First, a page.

30th September 2020 — At the Perthshire school, pupils usually spend their down-time visiting museums and galleries, shopping malls and historic monuments. But strict social distancing guidance and increased complications with risk assessments have made organising these outings much more complicated.
“Striking a balance between enjoyment and safety is always a challenge,” comments Head Teacher, Dorothy MacGinty, “however, the start of this year’s autumn term naturally presented many more difficulties than usual.”
But help was at hand. In absence of retail therapy and visits to national landmarks, girls were asked for their preference to fill the time.
“We were very surprised by the answer,” said Mrs MacGinty, “they voted to organise traditional games more commonly found in playgrounds when I was a child!”
Now, at weekends, the School’s front lawns radiate to the sounds of boarding pupils playing old-fashioned favourites, Duck, Duck, Goose; British Bulldog; rounders; grandmother’s footsteps; tag and tug-o-war and all to the greater good of social interaction.
“Girls of all ages love them,” said MacGinty, “they’re laughing together, working as a team, enjoying the competitive nature without match pressure. I can’t believe I’m watching history repeat itself.”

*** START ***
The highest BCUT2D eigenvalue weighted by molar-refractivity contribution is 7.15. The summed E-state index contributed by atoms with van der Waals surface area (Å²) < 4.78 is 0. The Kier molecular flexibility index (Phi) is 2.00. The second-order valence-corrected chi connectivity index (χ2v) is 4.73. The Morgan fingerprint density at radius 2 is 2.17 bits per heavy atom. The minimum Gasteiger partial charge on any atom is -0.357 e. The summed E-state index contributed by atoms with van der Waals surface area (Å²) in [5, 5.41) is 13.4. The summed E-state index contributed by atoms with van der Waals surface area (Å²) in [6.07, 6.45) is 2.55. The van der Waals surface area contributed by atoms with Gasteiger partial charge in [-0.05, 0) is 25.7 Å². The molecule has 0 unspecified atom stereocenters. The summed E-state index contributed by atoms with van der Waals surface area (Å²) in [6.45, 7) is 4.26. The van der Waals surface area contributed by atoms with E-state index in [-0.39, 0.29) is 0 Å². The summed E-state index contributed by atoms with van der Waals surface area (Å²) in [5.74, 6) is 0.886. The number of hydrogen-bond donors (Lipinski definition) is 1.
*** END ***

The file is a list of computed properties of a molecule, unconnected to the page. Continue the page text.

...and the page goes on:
Pupil Greta from Germany agreed with the Head: “It was just really good fun. There is a lot of space at Kilgraston so it was good to stay here and play with my housemates. I’m looking forward to playing the same games next weekend. We had a great laugh.”
Boarding pupils at Kilgraston hail from around the world and operate in ‘house bubbles’ allowing them to spend social time together.
“Immediately we noticed how well girls embraced the games when they started playing,” said Sonja Mueller, Head of Boarding at the School, “Inhibitions were lost, quickly gelling as a group.” She went on to say: “Initially, we were a little concerned that the girls might be negative about staying on campus but the games are entirely their suggestion with everyone, from ten to eighteen year olds, thoroughly enjoying these age-old activities.”